Waiting for another Saladin?
By : Syed Aijaz Zaka
:: That’s the word that comes to mind to describe the eventful life and times of Dr. Mahdi Abdul Hadi. Born in 1944 in Nablus at the height of the Palestinian displacement or Nakba (catastrophe) as they call it, like many of his generation, Abdul Hadi’s life has run parallel to and epitomizes his people’s relentless struggle for freedom and identity.
His quest for self-expression, fulfillment and career choices have closely been interwoven with the struggle of the Palestinian people to find their own voice and dignity. A Ph.D. from the UK’s Bradford University and a fellow of the prestigious Harvard University, Abdul Hadi has devoted his entire life to the cause of Palestine, and promoting a clear, historical perspective and understanding of the complex issue around the world.
He has spoken and written extensively on the Palestinian sense of loss and homelessness and on finding lasting solution to the long festering Middle East conflict. He has served in key positions in Palestinian territories and Jordan where he co-founded Al-Fajr newspaper in the 1970s and wrote his first book, The Question of Palestine and Peaceful Solutions.
In 1977, he founded the Arab Thought Forum, devoted to offering intellectual leadership to Palestinian institutions and people. In 1987, he founded the Palestinian Academic Society for the Study of International Affairs (PASSIA) in Jerusalem where he’s currently based. The most critical and path-breaking contribution of the PASSIA as well as that of Abdul Hadi so far has been the seminal tome, 100 Years of Palestinian History: A 20th Century
Chronology. Beginning in 1900, the book profiles the most important century in the Middle East’s history — and that of the world — to capture its turning points, highs and lows and watershed episodes like the decision of world powers to carve out a Jewish state out of Palestine, the displacement of the Palestinians and all the tragedies and developments in the nation’s history in all their complexity and poignancy.
The outcome of years of research and hard work, the book chronicles the evolution of Palestine and the Palestinian journey through the 20th century. Drawing on a vast array of memoirs, archives and rare, historical photographs, the book is a must-have for everyone keen to understand the world’s most complex region and conflict and what makes it so.
I had the pleasure of meeting Hadi when he visited Dubai some time ago for a lecture where he talked about the Palestinian question, the future of his people and of course the labor of his love, One Hundred Years of Palestinian History.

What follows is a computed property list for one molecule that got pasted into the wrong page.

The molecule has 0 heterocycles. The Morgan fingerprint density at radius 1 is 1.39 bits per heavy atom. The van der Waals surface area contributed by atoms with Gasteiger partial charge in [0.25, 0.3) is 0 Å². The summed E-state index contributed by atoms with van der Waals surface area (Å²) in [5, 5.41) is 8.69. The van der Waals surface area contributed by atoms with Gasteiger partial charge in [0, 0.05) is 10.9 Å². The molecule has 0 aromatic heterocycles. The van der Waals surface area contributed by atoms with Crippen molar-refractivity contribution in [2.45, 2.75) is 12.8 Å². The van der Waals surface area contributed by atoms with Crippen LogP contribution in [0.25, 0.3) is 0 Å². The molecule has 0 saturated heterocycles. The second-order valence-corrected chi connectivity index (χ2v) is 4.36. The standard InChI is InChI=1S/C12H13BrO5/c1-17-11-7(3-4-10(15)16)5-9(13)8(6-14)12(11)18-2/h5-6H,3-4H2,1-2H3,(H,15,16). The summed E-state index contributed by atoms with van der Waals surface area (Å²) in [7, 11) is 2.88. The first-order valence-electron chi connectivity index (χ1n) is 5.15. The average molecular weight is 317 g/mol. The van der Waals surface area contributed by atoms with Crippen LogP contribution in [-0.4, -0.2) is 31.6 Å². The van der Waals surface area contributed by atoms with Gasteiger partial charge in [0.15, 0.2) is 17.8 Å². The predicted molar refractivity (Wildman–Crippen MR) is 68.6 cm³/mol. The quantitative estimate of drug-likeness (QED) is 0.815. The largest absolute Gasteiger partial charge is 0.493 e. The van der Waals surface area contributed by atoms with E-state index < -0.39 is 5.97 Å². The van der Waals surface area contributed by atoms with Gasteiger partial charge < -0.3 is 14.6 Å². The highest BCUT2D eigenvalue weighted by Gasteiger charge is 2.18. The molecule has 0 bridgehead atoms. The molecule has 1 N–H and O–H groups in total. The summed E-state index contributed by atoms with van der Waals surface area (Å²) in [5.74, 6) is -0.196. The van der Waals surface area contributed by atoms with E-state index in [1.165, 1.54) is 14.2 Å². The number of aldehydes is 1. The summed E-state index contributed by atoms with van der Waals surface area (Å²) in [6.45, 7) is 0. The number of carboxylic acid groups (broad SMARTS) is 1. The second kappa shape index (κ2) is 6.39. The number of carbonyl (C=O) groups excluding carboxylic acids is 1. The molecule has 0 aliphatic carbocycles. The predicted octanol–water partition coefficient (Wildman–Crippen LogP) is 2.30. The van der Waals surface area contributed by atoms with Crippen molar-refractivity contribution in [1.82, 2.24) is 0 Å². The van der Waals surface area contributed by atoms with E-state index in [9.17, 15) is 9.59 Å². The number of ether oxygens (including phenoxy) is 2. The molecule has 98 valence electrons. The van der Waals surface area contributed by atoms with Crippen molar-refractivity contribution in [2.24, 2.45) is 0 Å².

“This is not a historical book in an ordinary sense. Hundred Years of Palestinian History is a chronicle of events that have not just influenced the Palestinians but have impacted the region and world history,” he told me.
Palestine and the Palestinian-Israel conflict are often presented within the timeframe of other histories, the ‘Arab awakening,’ or the Ottoman or British empires. Hence, the Palestinian recorded history is frequently forced into distorted patterns, drawing guidance and significance from often misleading sources.
Another weakness of such histories is individualism of the narrative. Historical memoirs and correspondences, fascinating as they are, they offer only the smallest and most subjective of windows on the enormity of a people’s history. This illustrated chronicle, however, attempts to make a worthwhile contribution to the preservation of Palestinian history and identity by recounting the decades of struggle for freedom and justice through people’s accounts.
Talking about the present, Hadi isn’t very excited about the current lot of Palestinian leadership. “The present crisis of leadership has deepened in the post-Arafat era with the rise of “representatives” and not leaders. They represent factions, rather than the people and their cause. This has resulted in the second Nakba for the Palestinian people, dividing them geographically (Gaza Strip, West Bank, Jerusalem, and the Diaspora), ideologically (secular versus religious) and politically (negotiation or resistance), thus shaking everyone’s identity,” he argues. Hadi identifies the process of Palestinian dispossession at four levels:
— The international community’s complicity in transferring the Jewish question from Europe to Palestine, its continuing support for Israel, and its failure to enforce international law to protect Palestinian rights.
— Israel’s relentless colonization of Palestinian land, endless atrocities against the Palestinians, constant violations of international law and human rights, and its failure to implement the UN Resolution 194 on the return of refugees as well as its violation of all agreements with the Palestinian leadership since Oslo Accords of 1993.